Still, a really big time for IP level trust with .rhosts files; this was pre-Mitnick, where Mitnick actually used that IP sequencing attack and kind of popularized and notarized that thing. So there was a lot of user-to-user trust mechanism set up where you could use rlogin and configure it so that you could jump between servers on your own account pretty easily. And occasionally we’d gain access to something and then use their rlogin trust just to expand our network of hosts.
This guy also had a pretty cute thing because there was a lot of snooping in people’s shell accounts and things like that at the time. He just left a file in his home directory called ‘runme’, and it would wait until non-expecting other shell account users would snoop in his home directory. And when they ran it, it would make a copy of bin/bash, set it to SUID then and submit it to a file, that list of shells that he kept. So, once people were kind of snooping around – if you’re stupid enough to run this ‘runme’ script, he would have your shell access. And I think he said at one point he got around 10-15 shells. I’ll turn it over to Dop.
Mike “Dop” Dopheide: So, Kevin talked about the NeXT Windowing system and how it wasn’t compatible with X Windows stuff, the admins would get used to displaying that scape off of other systems. Back then they were still using Xhost and they got really complacent in using Xhost +, things like that. And I guess in the 1996-1997 time frame, there were these three commands – Xwd, Xwud, and Xev. The first two would dump the screen – just your X display, whatever it was that was being seen by whoever was using X – to an image file, and its companion would then uncompress that or whatever and display it to you.
So, whatever was on the shell, whatever images they were looking at, news groups they were reading – it was all available to us. And the Xev was even more interesting because it would just intercept any accidents between the X server and the X client, which means we could then get keystrokes for any of their X terminals. This is how we captured a lot of the root passwords and stuff that were floating around in the network, just because of simple Xhost +. And then we’d obviously just set Xhost + in other people’s shells at that point.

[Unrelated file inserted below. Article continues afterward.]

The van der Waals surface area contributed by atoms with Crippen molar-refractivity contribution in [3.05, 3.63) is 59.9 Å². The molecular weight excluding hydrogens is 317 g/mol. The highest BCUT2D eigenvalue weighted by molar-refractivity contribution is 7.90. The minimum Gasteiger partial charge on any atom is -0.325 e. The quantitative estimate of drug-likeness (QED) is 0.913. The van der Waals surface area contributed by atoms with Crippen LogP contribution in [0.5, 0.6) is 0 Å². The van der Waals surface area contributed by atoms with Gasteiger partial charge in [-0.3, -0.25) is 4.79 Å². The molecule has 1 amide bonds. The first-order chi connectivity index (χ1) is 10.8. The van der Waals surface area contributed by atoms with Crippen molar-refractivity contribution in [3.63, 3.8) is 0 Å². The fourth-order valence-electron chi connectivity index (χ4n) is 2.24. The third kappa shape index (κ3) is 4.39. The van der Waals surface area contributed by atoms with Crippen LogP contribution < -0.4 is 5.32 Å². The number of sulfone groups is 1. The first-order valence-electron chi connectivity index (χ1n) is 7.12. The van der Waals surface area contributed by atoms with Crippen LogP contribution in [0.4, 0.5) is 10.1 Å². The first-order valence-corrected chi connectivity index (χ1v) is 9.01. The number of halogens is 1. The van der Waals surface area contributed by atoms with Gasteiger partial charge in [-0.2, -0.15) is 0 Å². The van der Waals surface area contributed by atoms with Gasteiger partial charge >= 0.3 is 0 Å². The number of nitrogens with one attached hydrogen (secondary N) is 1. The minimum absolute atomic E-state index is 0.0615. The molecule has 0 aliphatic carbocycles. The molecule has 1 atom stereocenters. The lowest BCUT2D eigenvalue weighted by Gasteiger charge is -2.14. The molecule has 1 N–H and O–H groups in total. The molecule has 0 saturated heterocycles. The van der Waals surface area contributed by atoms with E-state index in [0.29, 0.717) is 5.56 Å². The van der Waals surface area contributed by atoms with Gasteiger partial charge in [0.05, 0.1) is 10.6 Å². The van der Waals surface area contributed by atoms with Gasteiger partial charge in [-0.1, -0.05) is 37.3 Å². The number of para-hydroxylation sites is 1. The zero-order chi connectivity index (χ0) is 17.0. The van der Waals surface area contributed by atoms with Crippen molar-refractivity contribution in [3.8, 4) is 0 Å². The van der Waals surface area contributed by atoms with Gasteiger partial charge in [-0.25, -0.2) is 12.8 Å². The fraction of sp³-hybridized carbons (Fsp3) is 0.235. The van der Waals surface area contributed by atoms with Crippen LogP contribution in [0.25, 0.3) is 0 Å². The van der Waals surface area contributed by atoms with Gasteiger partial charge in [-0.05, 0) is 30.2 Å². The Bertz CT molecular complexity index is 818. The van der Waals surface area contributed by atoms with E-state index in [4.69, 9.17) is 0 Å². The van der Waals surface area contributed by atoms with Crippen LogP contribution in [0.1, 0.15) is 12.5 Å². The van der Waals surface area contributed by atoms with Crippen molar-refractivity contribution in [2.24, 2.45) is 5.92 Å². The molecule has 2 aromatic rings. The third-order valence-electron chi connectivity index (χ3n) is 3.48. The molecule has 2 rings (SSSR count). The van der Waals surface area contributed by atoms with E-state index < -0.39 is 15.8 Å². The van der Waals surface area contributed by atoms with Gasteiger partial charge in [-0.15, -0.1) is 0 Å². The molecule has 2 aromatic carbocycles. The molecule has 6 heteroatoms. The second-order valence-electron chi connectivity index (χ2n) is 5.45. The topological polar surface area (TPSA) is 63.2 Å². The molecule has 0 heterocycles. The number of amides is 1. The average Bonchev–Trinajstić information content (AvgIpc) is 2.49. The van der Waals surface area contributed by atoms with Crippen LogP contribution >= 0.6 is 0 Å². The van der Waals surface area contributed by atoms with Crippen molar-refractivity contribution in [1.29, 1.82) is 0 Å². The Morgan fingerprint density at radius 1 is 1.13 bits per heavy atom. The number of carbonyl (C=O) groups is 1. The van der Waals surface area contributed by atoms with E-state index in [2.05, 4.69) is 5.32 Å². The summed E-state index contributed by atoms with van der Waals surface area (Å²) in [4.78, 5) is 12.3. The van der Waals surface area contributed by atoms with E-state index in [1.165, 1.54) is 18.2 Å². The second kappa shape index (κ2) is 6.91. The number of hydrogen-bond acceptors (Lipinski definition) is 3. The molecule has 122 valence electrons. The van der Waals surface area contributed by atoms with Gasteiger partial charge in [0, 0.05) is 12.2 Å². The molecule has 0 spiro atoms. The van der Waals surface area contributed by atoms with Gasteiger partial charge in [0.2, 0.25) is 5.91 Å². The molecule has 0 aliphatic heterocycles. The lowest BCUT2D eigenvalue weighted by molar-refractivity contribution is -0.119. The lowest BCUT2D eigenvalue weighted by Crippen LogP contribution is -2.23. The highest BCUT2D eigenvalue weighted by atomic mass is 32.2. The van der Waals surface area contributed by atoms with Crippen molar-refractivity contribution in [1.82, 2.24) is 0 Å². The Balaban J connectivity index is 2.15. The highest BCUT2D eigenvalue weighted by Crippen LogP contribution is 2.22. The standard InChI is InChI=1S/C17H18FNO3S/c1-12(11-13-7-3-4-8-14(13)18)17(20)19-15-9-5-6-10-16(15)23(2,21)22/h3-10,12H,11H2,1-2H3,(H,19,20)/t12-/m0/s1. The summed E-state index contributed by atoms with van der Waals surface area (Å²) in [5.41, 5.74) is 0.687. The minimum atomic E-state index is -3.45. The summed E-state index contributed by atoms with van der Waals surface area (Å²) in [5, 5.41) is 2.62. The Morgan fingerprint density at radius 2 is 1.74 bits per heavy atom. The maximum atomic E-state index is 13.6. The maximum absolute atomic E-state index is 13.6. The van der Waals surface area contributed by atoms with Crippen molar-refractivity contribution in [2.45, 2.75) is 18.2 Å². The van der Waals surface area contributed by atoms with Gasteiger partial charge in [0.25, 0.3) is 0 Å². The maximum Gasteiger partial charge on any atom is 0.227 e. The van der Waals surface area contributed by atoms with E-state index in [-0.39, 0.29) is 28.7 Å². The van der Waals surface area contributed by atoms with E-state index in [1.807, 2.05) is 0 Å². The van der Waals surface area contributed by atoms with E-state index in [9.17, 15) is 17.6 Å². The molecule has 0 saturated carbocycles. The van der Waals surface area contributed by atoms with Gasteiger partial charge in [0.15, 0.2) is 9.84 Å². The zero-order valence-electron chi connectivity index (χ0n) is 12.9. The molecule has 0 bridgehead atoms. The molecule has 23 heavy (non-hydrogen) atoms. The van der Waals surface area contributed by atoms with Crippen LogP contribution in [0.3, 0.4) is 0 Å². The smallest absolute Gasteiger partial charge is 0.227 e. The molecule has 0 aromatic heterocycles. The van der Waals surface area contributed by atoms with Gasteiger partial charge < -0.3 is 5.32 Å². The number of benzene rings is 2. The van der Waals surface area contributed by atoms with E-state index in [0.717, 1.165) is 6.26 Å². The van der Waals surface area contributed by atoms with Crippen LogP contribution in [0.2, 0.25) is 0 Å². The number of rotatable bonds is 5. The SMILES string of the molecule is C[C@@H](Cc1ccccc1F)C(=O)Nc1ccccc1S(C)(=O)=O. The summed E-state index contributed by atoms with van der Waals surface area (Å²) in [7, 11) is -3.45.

Kevin Nassery: Yeah, it was just that they set Xhost + for the entire world to remote display stuff, but there was a permanent trust established between Monolith and Onyx, where each one (the display) mutually trusted the other one. We had shell accounts on both, so you could use that to remote display an event capture thing to the other system and gather those things – just Xev -display the remote host, and exploiting that trust.
Mike “Dop” Dopheide: That stuff is still available, I included the link to it in case you want to break your stuff and see if anyone finds out. But it was pretty fun. I still use some of those root passwords because there’s a small group of us, like me and maniac, and we know what those passwords are so we can set those passwords for each other and say: “Hey, use Monolith password to log into this.” And then we can communicate that.
Kevin Nassery: This stuff kind of went away due to practical reasons once SSH came and had the automated XOFF forwarding stuff to do it securely. XOFF by hand was a bit of a pain though to configure and do it the right way. That’s probably why you don’t see as much of this even where people are doing full X displays running X servers. You know, the XOFF is so easy to use, and it made it easy to say: “Give that remote system XAuthority.”
Mike “Dop” Dopheide: Yeah, and it was a big problem back then because people didn’t understand all of this, so people would say: “Well, how do I get my Netscape to display over here so I can do my homework?” If you tried to google it – or I guess you’d “lycos” back then – the answer all over the web would be “Xhost +, everything works.”
Kevin Nassery: And this of course is also susceptible to IP sequencing attacks in terms of IP spoofing because you are just trusting by IP host or authenticating things.